Hmm. Stop me if you’ve heard this before but…uranium enriched to 20% ( or more) via centrifuges for the avowed purposes of fuel and/or electricity, but (theoretically) capable of being upgraded to make nuclear weapons. That is exactly what Iran has been vilified for over the past decade with respect to its civilian nuclear enrichment programme. Iran has been punished with severe sanctions by the US and threatened with bombing by the Israelis, who have been assassinating a number of Iran’s nuclear scientists in recent years. And for what sins? For doing less than what the US plans to enable Australia to do. Iran’s enrichment programme has been a civilian one, to enrich uranium to 20%, avowedly to help meet the country’s energy needs.

By contrast, Australia’s foray into nuclear enrichment has an explicit military purpose, as a key part of a China containment force. Moreover, as the South China Morning Post pointed out a few days ago :

The fuel that will power the reactors of Australia’s nuclear submarines will be highly enriched uranium (HEU), according to a background press call held on September 20 with a senior administration official from the White House. Anything above 20 per cent enrichment is considered HEU, and US and British submarine reactors use fuel that is enriched at 93 to 97 per cent – above the 90 per cent threshold considered standard for “weapons-grade” uranium.

So… Australia’s military-purpose nuclear needs won’t be beginning at the level that Iran has been demonised over. Australia, if one can judge by the nuclear subs deployed by its AUKUS colleagues, would be starting out at a nuclear weapons grade level of enrichment. The US might – for a while – make a p.r. offer to remove the irradiated fuel waste afterwards, as part of its agreement with Canberra. Yet once that promise has served the purpose of getting the nuclear submarine deal bedded in with the Australian public, can Washington and Canberra really be trusted to continue with it?

It’s the Green solution

Already, powerful lobbyists in Australia are working to ensure that this initial step down the nuclear path will be merely the first of many. Consider this hair-raising press release issued last week by the CEO of the powerful Australian Minerals Council:

Reforming the Environment Protection and Biodiversity Conservation Act is the first step in developing the skills and infrastructure to support the critical technology needed to acquire nuclear-powered submarines as announced today by the Australian, British and United States governments. This is an incredible opportunity for Australia’s economy – not only will we develop the skills and infrastructure to support this naval technology, but it connects us to the growing global nuclear power industry and its supply chains.

Such an opportunity, and with only a few pesky government regulations standing in the way of progress!

While Australia has one third of the world’s uranium supplies, it has limited its nuclear capacity to a single world class medical research reactor at Lucas Heights in Sydney. Outdated regulations at the Federal and State levels that prohibit nuclear power – and in some cases exploration and mining of uranium – contribute to Australia being unable to properly even consider let alone develop this important industry.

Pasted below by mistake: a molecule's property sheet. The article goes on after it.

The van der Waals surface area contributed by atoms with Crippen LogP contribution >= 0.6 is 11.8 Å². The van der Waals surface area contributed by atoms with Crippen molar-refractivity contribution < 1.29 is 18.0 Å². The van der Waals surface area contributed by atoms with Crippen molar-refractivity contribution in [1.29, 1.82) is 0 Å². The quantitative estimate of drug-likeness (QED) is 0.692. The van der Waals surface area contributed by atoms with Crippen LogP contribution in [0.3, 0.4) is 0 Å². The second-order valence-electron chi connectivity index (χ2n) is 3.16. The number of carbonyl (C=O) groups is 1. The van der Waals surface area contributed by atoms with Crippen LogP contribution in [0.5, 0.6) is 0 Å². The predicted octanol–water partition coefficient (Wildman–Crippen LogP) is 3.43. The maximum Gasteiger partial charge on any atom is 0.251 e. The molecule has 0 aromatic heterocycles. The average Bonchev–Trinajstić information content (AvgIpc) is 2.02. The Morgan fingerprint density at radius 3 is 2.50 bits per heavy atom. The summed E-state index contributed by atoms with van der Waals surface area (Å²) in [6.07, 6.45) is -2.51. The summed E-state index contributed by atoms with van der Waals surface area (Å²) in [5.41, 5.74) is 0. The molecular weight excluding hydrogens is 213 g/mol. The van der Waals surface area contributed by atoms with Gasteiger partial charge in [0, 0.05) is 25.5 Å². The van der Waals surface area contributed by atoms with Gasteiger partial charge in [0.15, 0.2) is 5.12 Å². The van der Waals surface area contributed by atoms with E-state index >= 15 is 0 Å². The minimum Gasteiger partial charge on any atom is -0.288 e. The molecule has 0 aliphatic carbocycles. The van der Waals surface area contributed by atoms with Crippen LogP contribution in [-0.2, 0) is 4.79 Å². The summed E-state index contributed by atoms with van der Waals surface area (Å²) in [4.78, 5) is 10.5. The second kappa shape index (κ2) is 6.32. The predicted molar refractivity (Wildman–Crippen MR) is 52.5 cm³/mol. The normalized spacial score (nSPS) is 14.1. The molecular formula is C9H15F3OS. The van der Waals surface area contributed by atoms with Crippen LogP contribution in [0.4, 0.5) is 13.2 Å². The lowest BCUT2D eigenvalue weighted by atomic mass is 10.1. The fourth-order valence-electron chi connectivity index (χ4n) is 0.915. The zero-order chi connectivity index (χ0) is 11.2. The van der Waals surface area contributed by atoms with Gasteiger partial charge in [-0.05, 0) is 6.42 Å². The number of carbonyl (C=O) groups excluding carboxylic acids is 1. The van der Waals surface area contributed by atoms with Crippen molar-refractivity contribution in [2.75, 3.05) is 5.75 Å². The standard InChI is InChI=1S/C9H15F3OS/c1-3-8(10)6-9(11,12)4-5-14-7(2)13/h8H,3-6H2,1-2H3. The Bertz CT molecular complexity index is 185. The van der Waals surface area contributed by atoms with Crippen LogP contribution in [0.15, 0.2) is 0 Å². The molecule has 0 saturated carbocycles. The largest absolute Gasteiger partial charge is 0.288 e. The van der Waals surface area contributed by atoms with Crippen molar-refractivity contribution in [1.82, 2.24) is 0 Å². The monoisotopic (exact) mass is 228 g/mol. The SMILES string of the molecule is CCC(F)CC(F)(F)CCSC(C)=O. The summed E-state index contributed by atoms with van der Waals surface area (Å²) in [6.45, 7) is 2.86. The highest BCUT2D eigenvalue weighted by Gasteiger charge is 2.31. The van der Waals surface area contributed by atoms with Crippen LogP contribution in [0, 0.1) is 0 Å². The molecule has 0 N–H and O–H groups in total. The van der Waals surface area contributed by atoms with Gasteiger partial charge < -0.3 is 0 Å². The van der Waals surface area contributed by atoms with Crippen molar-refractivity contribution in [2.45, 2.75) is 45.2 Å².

Plus, going nuclear is so environmentally friendly!

The next generation of nuclear technologies – small modular reactors (SMRs) – will provide some of the cheapest zero emission 24/7 power available. As Australia looks to decarbonise, these technologies should be allowed. Not only do they produce electricity, they can be configured to produce hydrogen and synthetic fuels and industrial heat that will play key roles in delivering a net zero emission future. Now that Australia is acquiring nuclear submarines which use small reactors, there is no reason why Australia should not be considering SMRs for civilian use.

Yikes. Yet to date, New Zealand has kept its head down. We have a few double standards of our own. Australia’s nuclear-propelled submarines are being planned to project AUKUS military force into and around the Indo-Pacific. In doing so, this will raise the risk of an unintended military conflict with an increasingly paranoid China. Longer term, the nuclear fuel needed to drive the Aussie submarines is likely to create problems of nuclear reactor waste disposal right next door to New Zealand. In the event of a Fukushima style meltdown triggered by human error or by extreme weather associated with climate change, we know which way the prevailing winds and waters would carry Australia’s nuclear fallout.

Meaning : there are any number of reasons for New Zealand to be expressing its dismay and disquiet about the nuclear proliferation that’s being put in train right on our doorstep. We should be (a) protesting how the AUKUS pact is escalating military tensions with China (b) asking for enlightenment from Canberra about its plans for nuclear waste disposal and (c) seeking assurances from Canberra that Australia will not be expanding its nuclear industry in future for any purpose. Or do our concerns about nuclear proliferation cease to apply when it is our traditional friends who are doing the proliferating?

Lilacs drink the water

If there was ever a Grammy for the best song with the worst video, Waxahatchee’s “Lilacs” single would have to be a strong contender, (The official video uses the music as a backdrop for an excruciating bit of modern dance.) Luckily, Katie Crutchfield aka Waxahatchee also performed “Lilacs” at a recent Pitchfork music festival. For all its surface prettiness, this is a song about the internal struggles between dissatisfaction, vulnerability and commitment – all of it conveyed via a startling metaphor about how the lilacs soak up the daily tending that we give them, while fated to die in the end, anyway. Knowing that makes no difference though, to the commitment. It is the crop of kismet, Crutchfield says. So write it in the dust, babe.